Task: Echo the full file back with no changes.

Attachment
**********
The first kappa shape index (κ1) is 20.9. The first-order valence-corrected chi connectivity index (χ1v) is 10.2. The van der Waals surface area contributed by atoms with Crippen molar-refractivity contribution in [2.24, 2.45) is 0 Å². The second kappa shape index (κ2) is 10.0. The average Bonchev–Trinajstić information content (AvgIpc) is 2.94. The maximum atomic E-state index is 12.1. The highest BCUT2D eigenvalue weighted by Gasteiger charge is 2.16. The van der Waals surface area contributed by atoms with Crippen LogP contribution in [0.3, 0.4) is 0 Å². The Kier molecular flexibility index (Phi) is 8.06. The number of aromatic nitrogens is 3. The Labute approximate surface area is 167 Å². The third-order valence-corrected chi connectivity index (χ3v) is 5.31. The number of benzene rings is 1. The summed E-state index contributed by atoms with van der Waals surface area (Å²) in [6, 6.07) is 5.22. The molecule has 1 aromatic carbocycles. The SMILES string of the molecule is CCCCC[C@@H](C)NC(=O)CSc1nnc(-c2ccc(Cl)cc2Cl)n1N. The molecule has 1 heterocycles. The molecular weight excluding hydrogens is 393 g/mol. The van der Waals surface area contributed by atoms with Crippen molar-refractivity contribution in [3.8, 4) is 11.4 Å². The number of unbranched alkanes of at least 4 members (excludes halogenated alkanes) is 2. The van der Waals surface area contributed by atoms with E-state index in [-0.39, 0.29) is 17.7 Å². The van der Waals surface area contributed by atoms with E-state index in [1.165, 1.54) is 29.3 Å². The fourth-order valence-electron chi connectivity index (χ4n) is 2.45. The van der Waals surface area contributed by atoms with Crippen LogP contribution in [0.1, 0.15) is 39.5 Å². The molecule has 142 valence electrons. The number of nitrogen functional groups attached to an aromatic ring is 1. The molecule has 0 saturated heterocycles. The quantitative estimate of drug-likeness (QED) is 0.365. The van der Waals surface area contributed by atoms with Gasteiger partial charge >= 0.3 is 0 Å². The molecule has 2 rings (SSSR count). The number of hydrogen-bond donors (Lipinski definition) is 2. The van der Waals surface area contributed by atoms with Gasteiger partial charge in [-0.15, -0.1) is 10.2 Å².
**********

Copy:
The first kappa shape index (κ1) is 20.9. The first-order valence-corrected chi connectivity index (χ1v) is 10.2. The van der Waals surface area contributed by atoms with Crippen molar-refractivity contribution in [2.24, 2.45) is 0 Å². The second kappa shape index (κ2) is 10.0. The average Bonchev–Trinajstić information content (AvgIpc) is 2.94. The maximum atomic E-state index is 12.1. The highest BCUT2D eigenvalue weighted by Gasteiger charge is 2.16. The van der Waals surface area contributed by atoms with Crippen LogP contribution in [0.3, 0.4) is 0 Å². The Kier molecular flexibility index (Phi) is 8.06. The number of aromatic nitrogens is 3. The Labute approximate surface area is 167 Å². The third-order valence-corrected chi connectivity index (χ3v) is 5.31. The number of benzene rings is 1. The summed E-state index contributed by atoms with van der Waals surface area (Å²) in [6, 6.07) is 5.22. The molecule has 1 aromatic carbocycles. The SMILES string of the molecule is CCCCC[C@@H](C)NC(=O)CSc1nnc(-c2ccc(Cl)cc2Cl)n1N. The molecule has 1 heterocycles. The molecular weight excluding hydrogens is 393 g/mol. The van der Waals surface area contributed by atoms with Crippen molar-refractivity contribution in [3.8, 4) is 11.4 Å². The number of unbranched alkanes of at least 4 members (excludes halogenated alkanes) is 2. The van der Waals surface area contributed by atoms with E-state index in [-0.39, 0.29) is 17.7 Å². The van der Waals surface area contributed by atoms with E-state index in [1.165, 1.54) is 29.3 Å². The fourth-order valence-electron chi connectivity index (χ4n) is 2.45. The van der Waals surface area contributed by atoms with Crippen LogP contribution in [0.1, 0.15) is 39.5 Å². The molecule has 142 valence electrons. The number of nitrogen functional groups attached to an aromatic ring is 1. The molecule has 0 saturated heterocycles. The quantitative estimate of drug-likeness (QED) is 0.365. The van der Waals surface area contributed by atoms with Gasteiger partial charge >= 0.3 is 0 Å². The molecule has 2 rings (SSSR count). The number of hydrogen-bond donors (Lipinski definition) is 2. The van der Waals surface area contributed by atoms with Gasteiger partial charge in [-0.15, -0.1) is 10.2 Å².